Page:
Lakers' success could rest with bench

LOS ANGELES – The Los Angeles Lakers have returned home, and while that normally should soothe their bruised egos and road-weary legs, Paul Pierce also followed them here and he apparently didn't bring his wheelchair.

In addition to corralling Pierce, the Lakers have a few other concerns as they try to dig themselves out of their 0-2 hole in these NBA Finals. They haven't seen the best of Kevin Garnett yet and they also haven't seen Steve Javie. Before the Lakers start planning their parade to the free-throw line over these next two or three games, they'd be wise to remember that Javie likely will be officiating one of the nights and, unlike some of his peers, he famously doesn't cater to the howling home crowd.

Then there's Lamar Odom. If he happens to turn up somewhere between Boston and here, the Lakers kindly request you direct him to Staples Center.

As for Phil Jackson, he's now had enough time to learn how to pronounce Leon Powe's name. (It's Powe as in Show, not Pow as in Wow, which might explain why the Lakers seemed more intent on limiting Pau's scoring than Powe's in Sunday's second half.) And with the way this series has gone, Jackson also might want to familiarize himself with the rest of the Boston Celtics' roster. For a team that began the season with the Big Three and Little Else, Boston's bench has delivered its own sizeable contributions in the Finals.

"They've heard how bad they were," Celtics coach Doc Rivers said. "So they have pride, too."

So far, the Celtics' reserves have outperformed their more celebrated counterparts. At the start of the Finals, the Lakers' bench was often described as the better of the two. Anchored by Sasha Vujacic, Jordan Farmar, Luke Walton and Ronny Turiaf, none of who are older than 28, the Lakers are younger and more energetic. They even have the cute nickname: Bench Mob.

The Celtics? Try the Scrapheap Seven. The only two reserves who entered the Finals with consistent roles were James Posey and P.J. Brown, and the latter had spent the first half of the season enjoying retirement in Slidell, La. Prior to Sunday, Powe hadn't even played as many as 10 minutes in a game since early in the Celtics' second-round series against Cleveland. He logged 14 on Sunday and managed to pack 21 points into them, most of which he jammed through the rim over the Lakers' scalps.

"I was just happy to get in the game and happy to be a part of this whole experience," Powe said, "because it's been a long journey for me."

Few, if any players, have a more compelling story than Powe, who overcame a homeless childhood, the death of his mother and a severe knee injury to reach the NBA. Among the Celtics' reserves, however, he is a perfect fit. Together, they are a collection of overlooked prospects, past-their-primers and waiver-wire pickups, most of them hungry and desperate.

After trading for Garnett and Ray Allen, Celtics GM Danny Ainge had to build the rest of his roster on the cheap. Powe was a second-round holdover from last season. Posey was a late-summer signing after he didn't attract much interest on the open market. Knowing Eddie House was more shooter than backup point guard, Garnett recruited Sam Cassell after he reached a buyout agreement with the Los Angeles Clippers in the middle of the season. Pierce and Ray Allen then persuaded Brown, another 38-year-old, to sign after a chance meeting at the All-Star Game in New Orleans.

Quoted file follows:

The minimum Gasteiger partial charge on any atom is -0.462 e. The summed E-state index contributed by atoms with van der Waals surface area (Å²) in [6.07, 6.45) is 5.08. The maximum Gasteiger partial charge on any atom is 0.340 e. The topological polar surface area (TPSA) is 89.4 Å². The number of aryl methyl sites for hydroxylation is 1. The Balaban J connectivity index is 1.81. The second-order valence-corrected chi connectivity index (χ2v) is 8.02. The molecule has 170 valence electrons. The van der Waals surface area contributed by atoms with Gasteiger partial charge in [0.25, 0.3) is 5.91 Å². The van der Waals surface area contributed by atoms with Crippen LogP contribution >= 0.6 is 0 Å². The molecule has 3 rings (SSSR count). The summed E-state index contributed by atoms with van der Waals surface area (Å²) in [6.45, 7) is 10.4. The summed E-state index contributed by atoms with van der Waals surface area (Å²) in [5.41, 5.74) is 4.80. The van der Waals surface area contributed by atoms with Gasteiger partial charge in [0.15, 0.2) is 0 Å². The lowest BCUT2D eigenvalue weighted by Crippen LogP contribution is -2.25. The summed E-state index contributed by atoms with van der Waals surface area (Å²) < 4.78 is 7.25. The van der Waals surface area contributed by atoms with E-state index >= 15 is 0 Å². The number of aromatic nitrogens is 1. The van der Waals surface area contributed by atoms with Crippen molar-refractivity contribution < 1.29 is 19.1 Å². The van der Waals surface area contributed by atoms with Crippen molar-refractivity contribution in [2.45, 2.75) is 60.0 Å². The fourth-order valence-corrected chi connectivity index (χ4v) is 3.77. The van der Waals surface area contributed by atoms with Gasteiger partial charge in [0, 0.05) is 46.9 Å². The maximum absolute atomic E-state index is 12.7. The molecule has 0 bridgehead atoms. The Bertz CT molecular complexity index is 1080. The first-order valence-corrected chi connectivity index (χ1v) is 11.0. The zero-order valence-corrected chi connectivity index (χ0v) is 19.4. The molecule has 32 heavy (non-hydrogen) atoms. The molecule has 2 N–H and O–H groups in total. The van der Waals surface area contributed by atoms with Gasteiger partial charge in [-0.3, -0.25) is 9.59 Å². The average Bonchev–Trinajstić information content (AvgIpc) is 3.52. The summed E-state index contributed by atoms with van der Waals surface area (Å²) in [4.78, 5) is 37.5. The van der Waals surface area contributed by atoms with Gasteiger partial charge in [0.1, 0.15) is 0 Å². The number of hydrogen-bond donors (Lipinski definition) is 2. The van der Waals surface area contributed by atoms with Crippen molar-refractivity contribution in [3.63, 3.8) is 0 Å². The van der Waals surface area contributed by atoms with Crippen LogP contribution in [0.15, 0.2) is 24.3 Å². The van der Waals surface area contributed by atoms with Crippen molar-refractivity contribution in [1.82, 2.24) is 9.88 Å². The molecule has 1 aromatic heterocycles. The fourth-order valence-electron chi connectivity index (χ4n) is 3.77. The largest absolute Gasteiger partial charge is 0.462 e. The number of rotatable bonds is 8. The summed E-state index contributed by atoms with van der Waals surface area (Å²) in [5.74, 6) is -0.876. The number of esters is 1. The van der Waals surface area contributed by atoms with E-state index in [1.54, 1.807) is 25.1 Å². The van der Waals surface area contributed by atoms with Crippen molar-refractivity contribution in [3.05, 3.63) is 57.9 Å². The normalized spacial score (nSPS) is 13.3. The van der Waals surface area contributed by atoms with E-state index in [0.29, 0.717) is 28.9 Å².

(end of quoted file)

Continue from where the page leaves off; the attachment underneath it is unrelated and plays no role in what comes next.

"Three, four months ago I was about as close to being out of this league and shutting the door for good," Brown said, "and now I'm in the NBA Finals, a dream that I've had since I was a kid."

Brown, unlike some of the Lakers, has made the most of his opportunity. Through the two games he's helped spell starting center Kendrick Perkins, who is playing on a sore ankle, by hitting the timely jump shot and providing sturdy post defense. Rivers has rotated through his stable of backup big men for much of the season's second half depending on matchups and who's playing well at the time, and his bench policy is straightforward and simple: If you're in uniform, you better be ready to play.

With Rivers looking for some inside scoring, Powe answered the call in Game 2. Though the Lakers seemed surprised by Powe's aggressiveness, the Celtics weren't.

"I see him do it every day in practice," Perkins said. "He score on KG. He score on myself. He just leashed up right now. When he be unleashed, he be a'ight.

"Leon got game. Leon really got game."

The Lakers, meanwhile, are still searching for theirs. In fact, Jackson's problem might be that he hasn't utilized his bench enough, particularly if Odom remains, as his coach said after Game 2, "confused." Throwing Trevor Ariza into the mix in Sunday's first half didn't do much, but Jackson seemed to find an effective small-ball combination in the fourth quarter during the Lakers' comeback. Moving Bryant to small forward with Vujacic or Farmar on the floor, if not both, allows the Lakers to speed up the game, better space the court and put more defensive pressure on the Celtics. It also exposes Bryant to foul trouble because he'll likely have to guard Pierce for longer stretches.

Still, that could be a gamble the Lakers might need to take. Young legs and cute nicknames aren't going to get it done alone.

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